Good men – please support these campaigns, and refuse to accept a narrative which can suggest that a 'flirty' remark can be 'simply misread' in a way that leads to murder.

Murderers and rapists – If you've read this far. Please stop murdering and raping.

Thank you.

The Tory at the Door

The Tory at the door nearly got away with it because he was so young. Not more than 25, I'd guess. And I thought I'd give him a free pass because I felt a bit sorry for him. To be that young and be a Tory seems rather sad.  Young life should have more joy in it than that. So I accepted his leaflet without demur, and when he asked if I had any issues I wanted to discuss I said "No".

And then I saw the smug look on his face, the look that said: "Yes, we Conservatives are great, aren't we? Of course you haven't got any issues." and I couldn't let it lie. I told him that I had loads of issues, actually, but I didn't think it was fair to raise them with him. And he said: "No. Do raise them. We want to listen".

So I did.

By the time he scampered off up the path about 15 minutes later, I'd only done the first two items off my list of grievances. So I didn't get the chance to give him the benefit of my canvassers' advice. Just in case he's passing, I share it here:

1) Read the newspapers before you come out.

Your Government holds parliament in such contempt that it announces new policy via press release all the time. If I know that, so should you. If the Government is about to remove benefits from people who are sick or have a disability (should they have the temerity to appeal a decision) – I'll know because it'll have been communicated to the nation from behind a Murdoch paywall. Do keep up.

2) Know your facts.

When I tell you about the successful benefit appeal rates i'm not making them up. So don't sneer. When I talk about the difference in success rates between appellants who are represented and those who aren't, these are bread-and-butter statistics for my work. I know them inside out. So don't get flabby with "most" or "the majority" – I can tell when you're making it up. If i tell you something wasn't in your manifesto, don't squeak "It was!". Because it wasnt in your manifesto. I read them all before i voted. You should read it yourself some time. You may find you don't like the party you represent.

If I tell you about specific provisions in the Health and Social Care Bill that I object to, it's not because a newspaper has misled me with distortions – it's because I looked up those sections in the Bill (in fact I've now read pretty much all of it, in chunks). I can read and judge for myself. It will help you if you read the Bill too. You are then unlikely to make the assertion that the Bill is necessary for the introduction of an entirely insurance-based model of healthcare. It'll be news to Andrew Lansley that that's how you are presenting his reforms.

3) It isn't about you.

Most of us can tell a story about when we've had less than perfect treatment from the NHS and some of those stories are genuinely appalling. But the NHS isn't your personal fiefdom. You don't get to invoke a massive, top-down re-disorganisation just because one part of the system didn't come up to scratch when you needed it. In the same way, I don't get to reorganise the whole country's road network when I've been stuck in a seven hour traffic jam. I spared you my traffic jam story on the doorstep – I can live without the detail of your family members' ailments. I won't vote for you out of pity.

4) Have some respect.

When I remind you of the numbers of clinicians, of healthcare workers of every kind, of public health experts who oppose the NHS reforms, you have to do better than tell me they're 'vested interests' and that you're always suspicious of the motives of people who work in the current system. When I tell you about the conferences I've attended where the reforms are being discussed and developed and where it's clear that the vested interests are mainly monolithic consultancies and generic 'service companies' who stand to make oodles of money out of fresh bureaucracy in a scorched earth health service, you'd better have a better answer than "it's time to level the playing field". You're devaluing decades of combined, relevant experience. You'll need it if you're ever ill. Don't knock it.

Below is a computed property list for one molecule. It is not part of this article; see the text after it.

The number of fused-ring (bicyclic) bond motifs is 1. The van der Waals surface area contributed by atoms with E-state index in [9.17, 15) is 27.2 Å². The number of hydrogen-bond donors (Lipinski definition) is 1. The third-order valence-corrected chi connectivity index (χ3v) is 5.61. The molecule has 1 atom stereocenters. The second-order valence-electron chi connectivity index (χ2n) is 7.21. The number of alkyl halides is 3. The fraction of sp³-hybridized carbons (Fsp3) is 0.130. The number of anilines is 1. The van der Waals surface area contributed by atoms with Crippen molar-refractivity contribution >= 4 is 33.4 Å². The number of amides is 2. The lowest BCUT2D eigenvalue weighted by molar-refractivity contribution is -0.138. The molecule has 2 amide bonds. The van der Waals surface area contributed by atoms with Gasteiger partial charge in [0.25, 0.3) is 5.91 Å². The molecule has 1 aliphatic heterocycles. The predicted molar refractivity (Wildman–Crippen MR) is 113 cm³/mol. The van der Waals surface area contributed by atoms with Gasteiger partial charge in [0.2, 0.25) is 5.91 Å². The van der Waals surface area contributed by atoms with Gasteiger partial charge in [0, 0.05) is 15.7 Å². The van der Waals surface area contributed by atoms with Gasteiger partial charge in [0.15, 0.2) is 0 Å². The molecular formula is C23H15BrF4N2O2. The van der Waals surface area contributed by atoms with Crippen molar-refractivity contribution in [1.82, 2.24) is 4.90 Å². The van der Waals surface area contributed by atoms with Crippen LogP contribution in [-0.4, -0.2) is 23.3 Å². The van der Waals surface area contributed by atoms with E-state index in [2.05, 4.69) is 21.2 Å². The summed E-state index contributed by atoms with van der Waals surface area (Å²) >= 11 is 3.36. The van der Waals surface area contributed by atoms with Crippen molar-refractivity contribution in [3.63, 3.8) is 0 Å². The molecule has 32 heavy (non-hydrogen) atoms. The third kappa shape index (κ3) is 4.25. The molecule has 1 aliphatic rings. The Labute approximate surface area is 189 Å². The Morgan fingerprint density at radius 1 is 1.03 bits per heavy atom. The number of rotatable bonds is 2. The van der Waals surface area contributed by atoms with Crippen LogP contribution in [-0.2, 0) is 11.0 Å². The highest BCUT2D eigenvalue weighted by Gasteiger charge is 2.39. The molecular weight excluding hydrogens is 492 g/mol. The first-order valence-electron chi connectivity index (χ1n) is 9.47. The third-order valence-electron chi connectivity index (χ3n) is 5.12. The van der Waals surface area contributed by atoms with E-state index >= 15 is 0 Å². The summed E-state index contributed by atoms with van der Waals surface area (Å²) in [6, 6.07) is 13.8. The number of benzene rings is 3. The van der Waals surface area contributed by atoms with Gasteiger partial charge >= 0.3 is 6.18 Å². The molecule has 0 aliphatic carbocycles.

5) See the whole picture.

When I talk about benefits appeals and link that to the reductions in legal aid funding, I'm not being scattergun in my complaints – I am drawing a line for you between different areas of government policy that impact again and again on the same people, intensifying their misery. If you can't see the whole picture you're not ready to be on the doorstep.

5) Bloody well listen.

That "listening exercise" that Lansley did wasn't a good model of listening. Don't emulate it. If you tell me you want to listen, don't spend your fifteen minutes butting in and telling me the many reasons why I'm wrong. The reasons I am angry are not because your party has "failed to communicate" your intentions properly, or because I'm too stupid to understand them. I get it, believe me, I do. I just don't like it! You invited me to tell you why. Have the courtesy to keep your ears open.

6) Master the above.

Or don't come back.

Thank you.

When parents struggle…. (Educating Essex)

When parents struggle, who takes the blame? Who bears the shame?

This blog is prompted by an exchange of tweets between me (@Itsmotherswork) and another tweeter after the latest episode of Educating Essex.

Backstory: Educating Essex (Channel 4: Thursdays) is a brilliant, moving, revelatory, inspiring account of everyday life in a school (Passmores in Harlow) that is both outstanding and ordinary. Ordinary in that its intake looks and feels like any other in a co-educational comprehensive; outstanding in that the love of the staff, for all the young people and for teaching, shines through the programme like a glittering thread.